It’s Mueller Eve, and we’re presumably about to learn a bunch of new details about interactions involving President Trump’s campaign and Russia, as well as Trump’s actions vis-a-vis the investigation.
What we know thus far — importantly — is that Robert S. Mueller III didn’t accuse Trump of either conspiracy with Russia or obstruction of justice. Attorney General William P. Barr has come under fire for his letter summarizing the Mueller report’s principal conclusions and personally clearing Trump of obstruction. But assuming he accurately relayed those top-line findings, that’s still hugely significant. Practically speaking, Trump’s base was probably never going to desert him — and GOP members of Congress were never going to support impeaching him — without a real smoking gun. It seems Mueller didn’t find one, and that matters.
But that doesn’t mean Trump will get off scot-free. While Barr’s letter has been criticized for being too friendly for Trump, including by members of Mueller’s team, there’s a real argument to be made that it set the unhelpful expectation that Mueller had somehow exonerated Trump. And despite his own claims of total exoneration, Trump has continued eviscerating the Mueller investigation. That suggests that he’s girding for some potentially bad news Thursday.
What might that bad news be? Below are a few possibilities.
1. Trump’s actions were very obstruction-y, but he’s the president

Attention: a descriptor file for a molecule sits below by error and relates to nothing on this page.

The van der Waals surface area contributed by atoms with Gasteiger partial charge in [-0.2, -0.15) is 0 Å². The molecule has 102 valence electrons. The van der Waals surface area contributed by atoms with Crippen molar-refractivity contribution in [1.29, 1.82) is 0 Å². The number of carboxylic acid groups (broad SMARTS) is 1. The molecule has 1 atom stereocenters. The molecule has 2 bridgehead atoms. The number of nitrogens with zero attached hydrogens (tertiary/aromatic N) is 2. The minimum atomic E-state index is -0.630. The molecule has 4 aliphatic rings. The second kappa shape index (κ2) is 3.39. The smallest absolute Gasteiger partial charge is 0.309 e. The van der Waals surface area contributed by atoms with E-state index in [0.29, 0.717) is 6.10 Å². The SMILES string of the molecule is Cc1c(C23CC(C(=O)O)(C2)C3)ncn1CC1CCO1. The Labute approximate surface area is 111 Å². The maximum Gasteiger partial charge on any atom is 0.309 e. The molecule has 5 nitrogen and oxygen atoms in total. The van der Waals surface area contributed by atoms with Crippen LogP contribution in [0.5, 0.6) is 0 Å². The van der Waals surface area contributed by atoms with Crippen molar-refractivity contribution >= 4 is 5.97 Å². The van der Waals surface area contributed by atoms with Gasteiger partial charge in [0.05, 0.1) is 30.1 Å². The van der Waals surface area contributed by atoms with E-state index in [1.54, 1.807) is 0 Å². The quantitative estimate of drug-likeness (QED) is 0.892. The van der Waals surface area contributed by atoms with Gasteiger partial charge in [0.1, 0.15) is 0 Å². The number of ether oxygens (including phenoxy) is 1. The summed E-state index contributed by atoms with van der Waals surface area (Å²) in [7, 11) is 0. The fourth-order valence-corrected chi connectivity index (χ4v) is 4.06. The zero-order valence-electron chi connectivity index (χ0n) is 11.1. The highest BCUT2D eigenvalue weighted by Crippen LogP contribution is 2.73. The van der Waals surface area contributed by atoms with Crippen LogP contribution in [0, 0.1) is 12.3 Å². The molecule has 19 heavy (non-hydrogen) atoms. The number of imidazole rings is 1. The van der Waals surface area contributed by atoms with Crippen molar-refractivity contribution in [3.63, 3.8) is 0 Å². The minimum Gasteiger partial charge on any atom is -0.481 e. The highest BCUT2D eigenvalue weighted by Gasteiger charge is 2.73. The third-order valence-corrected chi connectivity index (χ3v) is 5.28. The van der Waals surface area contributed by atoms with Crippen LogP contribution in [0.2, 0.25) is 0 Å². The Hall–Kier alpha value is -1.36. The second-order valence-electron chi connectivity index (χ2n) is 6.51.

The biggest question heading into Thursday is what Mueller says about obstruction. That’s because this is the crime Mueller chose not to expressly clear the president of, according to Barr’s letter.
That’s unusual. Generally speaking, prosecutors either decide to charge or not, and leave it at that. But Mueller decided to add that qualifier.
Here’s how Barr characterized it:
After making a “thorough factual investigation” into these matters, the Special Counsel considered whether to evaluate the conduct under Department standards governing prosecution and declination decisions but ultimately determined not to make a traditional prosecutorial judgment. The Special Counsel therefore did not draw a conclusion one way or the other as to whether the examined conduct constituted obstruction. Instead, for each of the relevant actions investigated, the report sets out evidence on both sides of the question and leaves unresolved what the Special Counsel views as “difficult issues” of law and fact concerning whether the President’s actions and intent could be viewed as obstruction. The Special Counsel states that “while this report does not conclude that the President committed a crime, it also does not exonerate him.”